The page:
Jackie Robinson

Solomon (Chiwetel Ejiofor) is threatened at knife-point by his cruel master (Michael Fassbender) in “12 Years a Slave.”

Photo Credit: Courtesy of Fox Searchlight Pictures

As Black History Month draws to a close, The Daily Texan compiled a list of notable films that commemorate black history from a variety of perspectives — and offer important lessons for the future.

The Color Purple

“The Color Purple,” directed by Steven Spielberg, is an emotional drama that features an incredible debut performance from Whoopi Goldberg. Goldberg plays Celie, an African-American woman abused by her cruel and much older husband (Danny Glover). Following the course of Celie’s life, “The Color Purple” explores the intersection of oppression of women and black people in the early 1900s.  

“The Color Purple” provides a compelling view of African-American hardship from a female perspective and affirms that familial bonds transcend both distance and time. 

12 Years a Slave

“12 Years a Slave” tells the harrowing true story of Solomon Northup (Chiwetel Ejiofor), a free black man who was kidnapped and sold into slavery in 1841. 

“12 Years” benefits from Ejiofor’s soulful performance and Michael Fassbender’s ruthless portrayal as Solomon’s tyrannical master. Directed by Steve McQueen, “12 Years” doesn’t shy away from discomforting images of violence, forcing the audience to confront the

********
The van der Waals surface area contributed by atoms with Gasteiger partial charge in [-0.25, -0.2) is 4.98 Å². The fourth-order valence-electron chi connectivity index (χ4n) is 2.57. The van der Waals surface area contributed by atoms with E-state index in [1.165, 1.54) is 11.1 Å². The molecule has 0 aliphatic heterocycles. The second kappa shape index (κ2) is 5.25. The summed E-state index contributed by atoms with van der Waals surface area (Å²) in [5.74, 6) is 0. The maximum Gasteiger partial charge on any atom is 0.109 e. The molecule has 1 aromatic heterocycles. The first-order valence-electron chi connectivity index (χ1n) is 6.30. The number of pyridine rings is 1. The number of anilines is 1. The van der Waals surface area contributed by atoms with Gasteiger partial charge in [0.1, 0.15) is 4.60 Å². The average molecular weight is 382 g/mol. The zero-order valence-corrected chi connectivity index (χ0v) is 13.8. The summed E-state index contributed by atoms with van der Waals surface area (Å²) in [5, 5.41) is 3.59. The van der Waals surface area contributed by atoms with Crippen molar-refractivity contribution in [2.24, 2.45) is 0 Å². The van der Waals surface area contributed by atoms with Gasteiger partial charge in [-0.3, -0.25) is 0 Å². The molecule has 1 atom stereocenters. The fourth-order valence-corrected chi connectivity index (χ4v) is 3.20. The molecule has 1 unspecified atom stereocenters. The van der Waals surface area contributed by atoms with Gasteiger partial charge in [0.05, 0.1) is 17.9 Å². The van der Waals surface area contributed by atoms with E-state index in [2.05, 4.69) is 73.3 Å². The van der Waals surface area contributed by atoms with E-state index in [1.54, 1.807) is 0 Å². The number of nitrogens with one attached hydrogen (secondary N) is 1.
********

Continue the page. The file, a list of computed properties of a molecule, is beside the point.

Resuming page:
slaves’ suffering. 

“12 Years” is not only a fantastic historical film, but also a resonant, emotional masterpiece.


“42” is a well-made tribute to legendary baseball player Jackie Robinson (Chadwick Boseman), who broke the baseball color barrier in 1947 by joining the Brooklyn Dodgers as the first African- American in Major League Baseball. The charismatic Boseman grasps audiences’ attention from the get-go and effortlessly carries the rest of the film. Harrison Ford and Nicole Beharie also appear in memorable supporting roles. 

Director Brian Helgeland recreates Robinson’s struggles against racist baseball players and fans with scenes where Robinson endures racial slurs and physical assaults. Robinson learns that playing well is the most effective method of silencing his attackers.